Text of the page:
Data Types

Anonymous contributor's avatar
Anonymous contributor
Anonymous contributor's avatar
Anonymous contributor
Published Nov 2, 2021Updated Nov 8, 2021
Contribute to Docs

Data types are the classifications given to the different kinds of values used in everyday programming. In Go, there are seven fundamental data types: Numbers, Strings, Booleans, Arrays, Structs, Slices, and Pointers.


In Go, any number is regarded as number, but there are three sub-categories:

  • Integers (signed and unsigned)
  • Floating-point numbers
  • Complex numbers


Integers are number-types that are either:

  • Signed (int) integers that can be positive or negative.
  • Unsigned (uint) integers ranging from 0 to positive infinity.

Each integer value comes in 4 different memory sizes.

  • 8-bit: int8/uint8
  • 16-bit: int16/uint16
  • 32-bit: int32/uint32
  • 64-bit: int64/uint64
  • 32- or 64-bit based on system architecture: int/uint
  • Synonym for int32: rune
  • synonym for int8: byte

Floating-Point Numbers

Floating-point numbers can contain a decimal point. There are two different sizes.

  • 32-bit: float32
  • 64-bit: float64

Complex Numbers

Complex numbers are composed of a real number and an imaginary number. The real number is either a float. There are two different sizes:

  • 32-bit float + imaginary number: complex64
  • 64-bit float + imaginary number: complex128
// Initialize with complex() taking 2 arguments: a float and a complex number
var complex complex64 = complex(1, 2) // Equals 1 + 2i

Variables can also be initialized with a shorthand:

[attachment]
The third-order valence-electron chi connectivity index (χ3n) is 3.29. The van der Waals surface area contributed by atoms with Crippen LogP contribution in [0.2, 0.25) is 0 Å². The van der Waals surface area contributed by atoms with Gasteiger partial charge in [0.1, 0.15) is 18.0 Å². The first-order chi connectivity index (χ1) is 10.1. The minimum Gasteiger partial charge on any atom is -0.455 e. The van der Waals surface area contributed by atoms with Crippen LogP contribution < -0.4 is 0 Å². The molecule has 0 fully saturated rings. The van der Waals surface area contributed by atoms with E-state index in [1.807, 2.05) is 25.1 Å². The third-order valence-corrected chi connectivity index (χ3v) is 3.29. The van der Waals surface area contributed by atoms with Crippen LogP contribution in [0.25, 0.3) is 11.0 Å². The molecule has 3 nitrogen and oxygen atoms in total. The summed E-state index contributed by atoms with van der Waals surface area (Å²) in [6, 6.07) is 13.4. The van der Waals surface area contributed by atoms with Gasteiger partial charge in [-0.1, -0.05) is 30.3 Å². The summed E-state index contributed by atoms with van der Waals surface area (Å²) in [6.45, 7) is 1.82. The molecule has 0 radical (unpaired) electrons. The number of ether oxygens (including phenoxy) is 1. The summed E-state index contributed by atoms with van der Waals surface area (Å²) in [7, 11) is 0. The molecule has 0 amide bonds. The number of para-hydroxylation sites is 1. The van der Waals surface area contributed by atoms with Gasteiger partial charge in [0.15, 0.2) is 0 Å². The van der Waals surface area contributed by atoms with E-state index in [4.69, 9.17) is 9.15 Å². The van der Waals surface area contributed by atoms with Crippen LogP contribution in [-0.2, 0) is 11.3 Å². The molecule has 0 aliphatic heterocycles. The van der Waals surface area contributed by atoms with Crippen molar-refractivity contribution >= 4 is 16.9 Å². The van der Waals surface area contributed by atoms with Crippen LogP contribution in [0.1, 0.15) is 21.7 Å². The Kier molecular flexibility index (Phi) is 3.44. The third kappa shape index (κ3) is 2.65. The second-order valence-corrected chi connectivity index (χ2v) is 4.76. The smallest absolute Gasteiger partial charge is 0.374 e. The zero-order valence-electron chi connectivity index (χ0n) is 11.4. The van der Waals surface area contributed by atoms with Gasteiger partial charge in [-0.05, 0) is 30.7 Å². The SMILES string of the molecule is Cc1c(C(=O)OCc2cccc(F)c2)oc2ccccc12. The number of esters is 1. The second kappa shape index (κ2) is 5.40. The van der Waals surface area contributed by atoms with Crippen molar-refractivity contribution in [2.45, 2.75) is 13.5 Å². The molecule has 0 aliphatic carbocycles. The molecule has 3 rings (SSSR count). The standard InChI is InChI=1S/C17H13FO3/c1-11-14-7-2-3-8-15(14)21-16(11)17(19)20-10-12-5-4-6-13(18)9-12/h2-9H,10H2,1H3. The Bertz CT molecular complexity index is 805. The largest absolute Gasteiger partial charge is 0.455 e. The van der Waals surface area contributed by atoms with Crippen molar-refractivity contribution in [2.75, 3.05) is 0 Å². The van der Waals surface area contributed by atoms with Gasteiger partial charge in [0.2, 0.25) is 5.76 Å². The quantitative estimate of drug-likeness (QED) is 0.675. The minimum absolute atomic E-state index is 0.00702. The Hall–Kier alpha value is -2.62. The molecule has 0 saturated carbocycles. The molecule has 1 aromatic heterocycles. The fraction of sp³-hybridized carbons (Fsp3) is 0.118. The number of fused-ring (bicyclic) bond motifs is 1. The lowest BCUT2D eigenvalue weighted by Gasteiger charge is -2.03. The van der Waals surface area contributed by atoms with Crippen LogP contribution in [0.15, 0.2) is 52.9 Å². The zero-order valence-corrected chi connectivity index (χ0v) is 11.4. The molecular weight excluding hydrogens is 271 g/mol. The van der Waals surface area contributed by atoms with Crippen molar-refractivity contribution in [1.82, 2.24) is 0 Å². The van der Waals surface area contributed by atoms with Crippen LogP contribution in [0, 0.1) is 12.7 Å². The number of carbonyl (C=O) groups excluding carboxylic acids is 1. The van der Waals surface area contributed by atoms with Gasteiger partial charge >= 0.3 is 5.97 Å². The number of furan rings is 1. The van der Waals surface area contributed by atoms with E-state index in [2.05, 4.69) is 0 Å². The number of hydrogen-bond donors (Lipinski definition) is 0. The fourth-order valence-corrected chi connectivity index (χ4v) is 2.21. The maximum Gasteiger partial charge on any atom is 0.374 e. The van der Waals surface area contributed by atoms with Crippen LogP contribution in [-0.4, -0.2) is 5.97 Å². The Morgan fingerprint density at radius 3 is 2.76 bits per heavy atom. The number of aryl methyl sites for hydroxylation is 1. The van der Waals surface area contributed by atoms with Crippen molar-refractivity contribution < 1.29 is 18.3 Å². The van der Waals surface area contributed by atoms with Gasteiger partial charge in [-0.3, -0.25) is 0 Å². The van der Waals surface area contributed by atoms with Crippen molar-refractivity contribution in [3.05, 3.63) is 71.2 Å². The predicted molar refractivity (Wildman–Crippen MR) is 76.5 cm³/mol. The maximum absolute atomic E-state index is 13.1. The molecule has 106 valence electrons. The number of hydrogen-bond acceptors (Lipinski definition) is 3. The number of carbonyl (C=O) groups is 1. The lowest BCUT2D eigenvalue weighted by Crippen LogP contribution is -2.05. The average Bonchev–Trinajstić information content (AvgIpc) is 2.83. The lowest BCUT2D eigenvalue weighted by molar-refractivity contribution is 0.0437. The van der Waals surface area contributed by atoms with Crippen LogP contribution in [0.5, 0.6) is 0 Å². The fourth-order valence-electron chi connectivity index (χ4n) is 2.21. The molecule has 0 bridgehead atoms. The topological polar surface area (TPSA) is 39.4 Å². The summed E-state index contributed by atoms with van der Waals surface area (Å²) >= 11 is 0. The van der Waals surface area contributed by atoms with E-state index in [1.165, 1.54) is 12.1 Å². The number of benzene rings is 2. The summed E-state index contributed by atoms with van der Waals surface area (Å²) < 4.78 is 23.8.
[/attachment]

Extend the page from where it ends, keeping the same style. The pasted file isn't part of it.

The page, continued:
complex := 1 + 2i


A string represents a sequence of characters. Strings are immutable; once they are created they can’t be modified.

var s string
s = "Hello, World!"


A boolean can hold one of two possible values, either true or false.

var isValid bool
isValid = true
isValid = false


Arrays are list with static capacity. They can’t change their capacity after the declaration.

// Declare and initialize an arraz of capacity 5 and fill it with elements
someArray := [5]int{0, 2, 3, 4, 5}


Slices can change their capacity dynamically even after their declaration. Under the hood a slice references an array. If the array changes, so does the slice.

// Copy the elements from index 0 until (excluding) index 3 into a slace
var slice []int = someArary[0:3]


In Go, a struct is a more complex type that can contain custom fields. It’s similar to an object in JavaScript or a dictionary in Python. The fields of a struct can be accessed with a dot ..

// Declaration with "type ... struct" keywords
type Box struct {
X int
Y int

Structs are initialized by:

  1. Referencing the name of the struct
  2. Passing zero, any or all of the fields of the struct.

The fields without a value will be initialized with zero-values by default.

// Initialization
b := Box{1, 2}


Pointers contain the memory address of the variable they are based on. Pointers used *.

// Declaration of a pointer with *
var p *int
someInteger := 42
// Create pointer from variable using "&"
p = &someInteger

All contributors

Looking to contribute?

Learn Go on Codecademy